FILE - This undated electron microscope image made available by the U.S. National Institutes of Health in February 2020 shows the virus that causes COVID-19. The sample was isolated from a patient in the U.S. Some political leaders are hailing a potential breakthrough in the fight against COVID-19: simple pin-prick blood tests or nasal swabs that can determine within minutes if someone has, or previously had, the virus. But some scientists have challenged their accuracy. (NIAID-RML via AP)

One of COVID's latest Louisiana victims wasn't even one year old.

The Louisiana Department of Health reported the baby's death Wednesday, as the weekly death toll from the virus reached its highest point since the pandemic's first wave in spring 2020.

“This news is heartbreaking,” Dr. Joseph Kanter, the state health officer, wrote in a statement. “And it’s a tragic reminder that the numbers we report everyday are also our children, friends and neighbors, and that no one is immune to this virus’ impact.”

The Department of Health did not provide the infant’s exact age or where the death occurred but said a child that young hadn’t died from COVID in Louisiana in more than six months. Twelve children under the age of 18 have died from the disease in Louisiana since the pandemic began.

"Each COVID-19 death in Louisiana has been heart wrenching, but the loss of such a young child, who could not be vaccinated yet, is tragic and a stark reminder of the difficult circumstance we are in throughout Louisiana," Gov. John Bel Edwards said in a statement. Babies also can't wear masks.

The child’s death was one of 110 fatalities reported in Wednesday’s coronavirus figures, with 85 listed as confirmed COVID-19 deaths and 25 as probable. The disease is blamed for more than 12,000 deaths in Louisiana.

Patrick Sanders, a 14-year-old football player at Baker High School in East Baton Rouge Parish, also died from COVID on Wednesday, city officials confirmed.

Louisiana’s fourth bout with the deadly virus began at the start of July, and while hospital admissions finally appear to be slowing down, deaths have continued to escalate at devastating rates.

There were 361 confirmed COVID deaths over the last week, a 15% increase from the week before and a 464% increase from a month prior. In total, there have been 1,215 deaths from COVID during Louisiana's fourth wave, a rate that outpaces both the second and third waves.

The vast majority of deaths in this latest wave have been among those not fully vaccinated. Of the 366 people who died from COVID in the week ending Aug. 18, some 81% were unvaccinated, according to state health department figures.

Even as the fourth wave has begun to recede among most demographics in the state, children and teenagers remain a point of worry. With schools reopened and serving as fertile ground for the virus, nearly 30 percent of all new cases reported over the past week – or 9,400 infections – have been among those under the age of 18.

Though severe outcomes and deaths among children are still rare, hospital officials have said they've seen an increasing number of pediatric patients needing to be hospitalized, including many who had no other ailments before they caught the virus.

An average of 10 children were admitted to hospitals with confirmed cases of the coronavirus each day this month. As of Tuesday, there were 60 children in Louisiana hospital beds with confirmed or suspected cases of COVID, one of the highest counts recorded by the U.S. Centers for Disease Control and Prevention.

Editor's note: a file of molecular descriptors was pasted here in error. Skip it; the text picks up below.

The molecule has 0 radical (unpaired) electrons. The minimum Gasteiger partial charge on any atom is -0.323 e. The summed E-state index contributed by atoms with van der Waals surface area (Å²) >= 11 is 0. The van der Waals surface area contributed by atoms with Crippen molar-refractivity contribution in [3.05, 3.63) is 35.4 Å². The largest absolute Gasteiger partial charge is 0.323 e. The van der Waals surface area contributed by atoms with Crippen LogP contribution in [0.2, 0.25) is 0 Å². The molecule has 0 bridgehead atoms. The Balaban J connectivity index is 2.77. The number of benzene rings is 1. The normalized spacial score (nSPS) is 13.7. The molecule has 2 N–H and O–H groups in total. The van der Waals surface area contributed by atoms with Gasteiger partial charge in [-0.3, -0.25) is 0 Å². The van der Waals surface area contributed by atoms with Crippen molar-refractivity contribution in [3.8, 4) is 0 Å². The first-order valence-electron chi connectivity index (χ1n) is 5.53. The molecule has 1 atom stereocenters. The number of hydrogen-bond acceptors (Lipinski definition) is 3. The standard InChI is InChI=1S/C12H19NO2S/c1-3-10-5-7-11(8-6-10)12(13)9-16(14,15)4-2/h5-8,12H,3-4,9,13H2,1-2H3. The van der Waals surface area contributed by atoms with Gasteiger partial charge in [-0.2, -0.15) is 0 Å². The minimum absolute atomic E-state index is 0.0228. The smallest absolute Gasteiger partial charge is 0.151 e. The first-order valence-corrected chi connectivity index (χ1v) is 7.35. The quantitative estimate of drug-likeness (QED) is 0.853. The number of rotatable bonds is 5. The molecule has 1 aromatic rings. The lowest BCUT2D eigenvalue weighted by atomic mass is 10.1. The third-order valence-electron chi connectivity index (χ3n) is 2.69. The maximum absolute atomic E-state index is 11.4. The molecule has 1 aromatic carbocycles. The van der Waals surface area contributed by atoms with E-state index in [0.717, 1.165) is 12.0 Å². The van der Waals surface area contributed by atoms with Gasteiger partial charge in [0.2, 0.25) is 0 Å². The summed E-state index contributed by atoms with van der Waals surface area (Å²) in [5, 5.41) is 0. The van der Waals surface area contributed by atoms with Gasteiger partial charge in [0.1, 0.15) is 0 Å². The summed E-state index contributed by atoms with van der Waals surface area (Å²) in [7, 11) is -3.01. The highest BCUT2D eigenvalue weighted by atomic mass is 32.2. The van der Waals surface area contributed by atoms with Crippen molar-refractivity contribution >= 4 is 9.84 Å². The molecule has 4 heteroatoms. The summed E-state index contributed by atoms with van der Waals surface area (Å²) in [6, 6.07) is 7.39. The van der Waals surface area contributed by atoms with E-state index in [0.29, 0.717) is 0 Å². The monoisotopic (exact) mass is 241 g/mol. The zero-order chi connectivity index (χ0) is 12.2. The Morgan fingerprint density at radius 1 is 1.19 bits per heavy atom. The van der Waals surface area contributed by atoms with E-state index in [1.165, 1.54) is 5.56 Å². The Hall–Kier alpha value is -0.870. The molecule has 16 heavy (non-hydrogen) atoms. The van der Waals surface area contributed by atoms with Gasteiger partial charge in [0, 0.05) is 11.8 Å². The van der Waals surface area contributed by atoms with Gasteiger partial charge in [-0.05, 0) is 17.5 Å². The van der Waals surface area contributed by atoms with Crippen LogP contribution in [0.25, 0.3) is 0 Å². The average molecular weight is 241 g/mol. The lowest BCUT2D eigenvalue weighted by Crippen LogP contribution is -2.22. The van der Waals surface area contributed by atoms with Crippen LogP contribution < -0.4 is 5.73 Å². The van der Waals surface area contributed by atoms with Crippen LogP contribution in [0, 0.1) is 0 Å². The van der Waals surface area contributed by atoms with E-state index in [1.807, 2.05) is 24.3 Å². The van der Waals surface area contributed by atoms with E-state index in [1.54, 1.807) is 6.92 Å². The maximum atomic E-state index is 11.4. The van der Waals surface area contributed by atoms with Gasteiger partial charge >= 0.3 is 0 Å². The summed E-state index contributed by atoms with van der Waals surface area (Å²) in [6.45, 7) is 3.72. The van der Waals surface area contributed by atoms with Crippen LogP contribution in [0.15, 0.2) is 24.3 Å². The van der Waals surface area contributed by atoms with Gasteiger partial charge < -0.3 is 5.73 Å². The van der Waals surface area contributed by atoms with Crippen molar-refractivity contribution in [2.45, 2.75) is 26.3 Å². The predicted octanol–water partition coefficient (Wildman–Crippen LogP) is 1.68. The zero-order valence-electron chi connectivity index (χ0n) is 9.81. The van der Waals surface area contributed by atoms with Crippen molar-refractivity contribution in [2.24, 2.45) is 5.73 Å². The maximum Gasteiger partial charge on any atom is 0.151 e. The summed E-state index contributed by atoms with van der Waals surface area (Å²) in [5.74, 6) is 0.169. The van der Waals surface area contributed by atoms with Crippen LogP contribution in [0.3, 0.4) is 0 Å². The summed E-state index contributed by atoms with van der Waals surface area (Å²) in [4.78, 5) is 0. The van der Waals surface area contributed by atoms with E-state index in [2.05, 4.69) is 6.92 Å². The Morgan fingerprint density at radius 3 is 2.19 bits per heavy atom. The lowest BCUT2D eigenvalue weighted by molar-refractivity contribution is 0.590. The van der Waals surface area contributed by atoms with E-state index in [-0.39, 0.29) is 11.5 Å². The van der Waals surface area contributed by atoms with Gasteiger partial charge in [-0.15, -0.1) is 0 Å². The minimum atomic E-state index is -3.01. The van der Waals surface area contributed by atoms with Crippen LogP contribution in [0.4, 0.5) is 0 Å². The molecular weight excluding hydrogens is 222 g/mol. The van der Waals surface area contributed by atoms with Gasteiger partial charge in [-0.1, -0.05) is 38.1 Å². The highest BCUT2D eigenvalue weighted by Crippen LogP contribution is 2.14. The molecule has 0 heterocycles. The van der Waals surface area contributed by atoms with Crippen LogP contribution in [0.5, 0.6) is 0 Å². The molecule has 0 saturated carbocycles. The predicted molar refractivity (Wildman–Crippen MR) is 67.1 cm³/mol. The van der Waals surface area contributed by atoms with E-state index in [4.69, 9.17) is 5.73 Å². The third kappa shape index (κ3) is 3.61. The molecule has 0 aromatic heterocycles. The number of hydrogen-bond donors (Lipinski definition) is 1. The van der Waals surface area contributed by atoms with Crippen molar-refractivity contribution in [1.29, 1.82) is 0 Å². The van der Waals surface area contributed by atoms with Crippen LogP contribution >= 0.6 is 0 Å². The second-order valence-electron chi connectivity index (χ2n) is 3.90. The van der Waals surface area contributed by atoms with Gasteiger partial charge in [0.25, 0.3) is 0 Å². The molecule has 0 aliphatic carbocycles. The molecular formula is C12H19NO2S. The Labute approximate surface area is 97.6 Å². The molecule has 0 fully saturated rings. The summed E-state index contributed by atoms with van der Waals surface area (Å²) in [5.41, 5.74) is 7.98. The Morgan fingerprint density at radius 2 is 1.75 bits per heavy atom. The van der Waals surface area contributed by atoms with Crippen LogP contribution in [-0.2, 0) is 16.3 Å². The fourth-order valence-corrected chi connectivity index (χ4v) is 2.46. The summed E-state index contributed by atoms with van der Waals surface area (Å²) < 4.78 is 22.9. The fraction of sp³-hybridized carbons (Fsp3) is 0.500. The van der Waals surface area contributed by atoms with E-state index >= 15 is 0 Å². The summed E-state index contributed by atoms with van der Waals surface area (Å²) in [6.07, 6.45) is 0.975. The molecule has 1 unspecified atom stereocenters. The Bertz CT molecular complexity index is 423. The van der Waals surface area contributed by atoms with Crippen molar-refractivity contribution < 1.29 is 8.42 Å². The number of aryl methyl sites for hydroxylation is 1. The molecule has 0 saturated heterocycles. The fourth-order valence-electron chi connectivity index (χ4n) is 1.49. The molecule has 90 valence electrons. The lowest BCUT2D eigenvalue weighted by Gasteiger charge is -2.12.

People continue to be admitted to the hospital at exceptionally high levels due to the coronavirus, but the numbers have dipped slightly over the last few days. There were 2,844 patients in the hospital as of Tuesday, a decrease of 12 from the day before.

Doctors agree that the vaccines available continue to offer immense protection against the deadly virus. Still, the jabs aren’t yet available to children under the age of 12, so to protect Louisiana’s youngest residents, public health officials are urging those who can get the jab to take it.

“The best way we can protect ourselves, our loved ones and young children who are not eligible to get the vaccine is to get vaccinated ourselves and wear a mask. It’s really that simple,” Kanter said.

Only 40% of Louisiana residents are fully immunized against COVID-19, according to state health department data. That's one of the lowest vaccination rates in the nation, with only five states registering lower inoculation levels, according to the CDC.

Louisiana’s vaccination campaign could get a proverbial shot in the arm after the federal Food & Drug Administration fully approved the Pfizer vaccine on Monday. Louisiana has 200,000 college students and all four of the state's public college systems are requiring students to get vaccinated against COVID-19.

The requirements kick in as early as Sept. 10 for students at Louisiana State University to submit proof of their first shot and later in the fall for other schools. But Louisiana has a fairly broad set of vaccine exemptions under state law. Students can provide a doctor's note citing a medical condition that precludes getting the vaccine or a "written dissent" form objecting to the shot. Those who choose to remain unvaccinated will be regularly tested for infection.

“We have hope in the form of safe and effective vaccines, but only if many more of us who are eligible and able to actually take them and only if we slow the spread of this illness through masking and distancing as well,” Edwards said.

“All Louisianans, regardless of their age or health status, are worthy of our care and attention,” the governor added. “Every person lost to this virus, young or old, leaves a hole in the fabric of our communities.”

Staff writer Jeff Adelson contributed to this report. 

Email Blake Paterson at bpaterson@theadvocate.com and follow him on Twitter @blakepater